Two years ago when I was still living in the suburbs of Washington DC, taking advantage of cheap airfare between Logan and Baltimore, I rode the entire subway/trolley end of the MBTA divided over two trips. The last portions I knocked down were the Ashmont branch of the Red Line and the Ashmont/Mattapan High Speed Line which I rode on a cold Saturday as a way to fill a few hours before meeting a friend for lunch near the Orange Line. I needed a way to get from Mattapan to the Orange Line as any true MBTA rider would merely be wasting time backtracking.
Four bus routes run between Mattapan and the Orange Line, all convinently numbered between 28 and 31. Being the transit riding fiend that I am, I naturally chose the most obscure of the routes: the 30 which runs between Mattapan and Forest Hills. I did this knowing well enough that the 30 runs every 50 minutes on weekends, in practice one bus shuttling back and forth along the route. In contrast, the “rival” 31 route runs every 13 minutes at the same time of day while the 28 to Ruggles runs every 10 minutes.
Getting to Mattapan, I had about ten minutes until the 30 was due to arrive. I go into the waiting area only to discover the heat wasn’t on which on a day where the temperature was in the teens wasn’t good at all. This wouldn’t be memorable if the 30 had delays earlier in the day which put the entire schedule off-kilter. The next 25 minutes was a parade of 28 and 31 buses coming and going and I started to question my decision to ride a un-rideable route until the 30 pulled into Mattapan. I also got an earful from a laying over 245 bus that just had to tell over and over again that it was bound for Quincy Center.
In contrast to the 28 and 31, the 30 route itself is quite tranquil serving a mainly residential slice of western Mattapan and northern Roslindale, the parts of Boston no typical tourist would think could exist within Boston city limits. It also may be the only MBTA bus route that gets to cut through a cemetery which when coupled with the High Speed Line creates a double play of cemetary-cutting. It also nicks the northern tip of the “downtown” of Roslindale Village with most trips also serving the Commuter Rail station of that name on the Needham Line which is conveniently along the way. The 30 keeps quiet and does its job and tries to not let delays get in its way: on the day I rode it made up 5 minutes of its delay thanks to light ridership.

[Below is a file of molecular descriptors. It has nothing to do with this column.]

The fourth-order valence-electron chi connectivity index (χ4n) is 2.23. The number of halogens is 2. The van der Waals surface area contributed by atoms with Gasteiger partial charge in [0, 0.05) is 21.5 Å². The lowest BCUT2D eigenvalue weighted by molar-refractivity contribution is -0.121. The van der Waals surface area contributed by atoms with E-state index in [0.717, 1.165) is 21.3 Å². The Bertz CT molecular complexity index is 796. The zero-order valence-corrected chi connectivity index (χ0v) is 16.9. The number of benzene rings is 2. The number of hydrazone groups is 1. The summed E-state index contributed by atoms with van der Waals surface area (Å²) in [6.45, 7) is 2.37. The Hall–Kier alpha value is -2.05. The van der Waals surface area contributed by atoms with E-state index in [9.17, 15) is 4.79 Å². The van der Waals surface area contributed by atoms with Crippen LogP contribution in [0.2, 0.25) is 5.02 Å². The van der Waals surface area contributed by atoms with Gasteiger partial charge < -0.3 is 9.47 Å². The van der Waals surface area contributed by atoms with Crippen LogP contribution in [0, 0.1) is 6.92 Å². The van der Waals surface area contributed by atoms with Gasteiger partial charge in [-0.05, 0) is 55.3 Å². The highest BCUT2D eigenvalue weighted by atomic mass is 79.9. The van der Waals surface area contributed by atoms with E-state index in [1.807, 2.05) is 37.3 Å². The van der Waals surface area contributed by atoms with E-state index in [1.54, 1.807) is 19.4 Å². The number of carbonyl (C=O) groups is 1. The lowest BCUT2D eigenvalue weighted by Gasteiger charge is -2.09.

Route: 30 (Mattapan-Forest Hills via Cummins Highway/Washington St). Rating (1-10): 4
Pros: Want a slice of Boston that most will never see? This is your route. That and it links Roslindale Village to the Red Line in a roundabout sort of way.
Cons: Unless you live on or near the route or work along it (and there isn’t that much outside of some light industrial and churches), there isn’t really a reason to take it unless you absolutely need to get from Roslindale to Mattapan. This is a route that screams “locals only” and seeing it’s the only bus service on Cummins Highway it’s somewhat rightfully so.
Ridership: Along my ride, there were no more than 10 people on the bus at any one time with most riders either heading home from Mattapan or heading into Forest Hills for other points. Some people were bound for Roslindale Village, I was the only one to ride the entire route.
Nearby and Noteworthy: This technically shouldn’t count because it a) opened after my ride and b) I haven’t been back, but Redd’s in Rozzie is on my list of reasons to head back as is Sugar Baking Company down the street in Roslindale Square. Yes, your blogger watches too much Phantom Gourmet!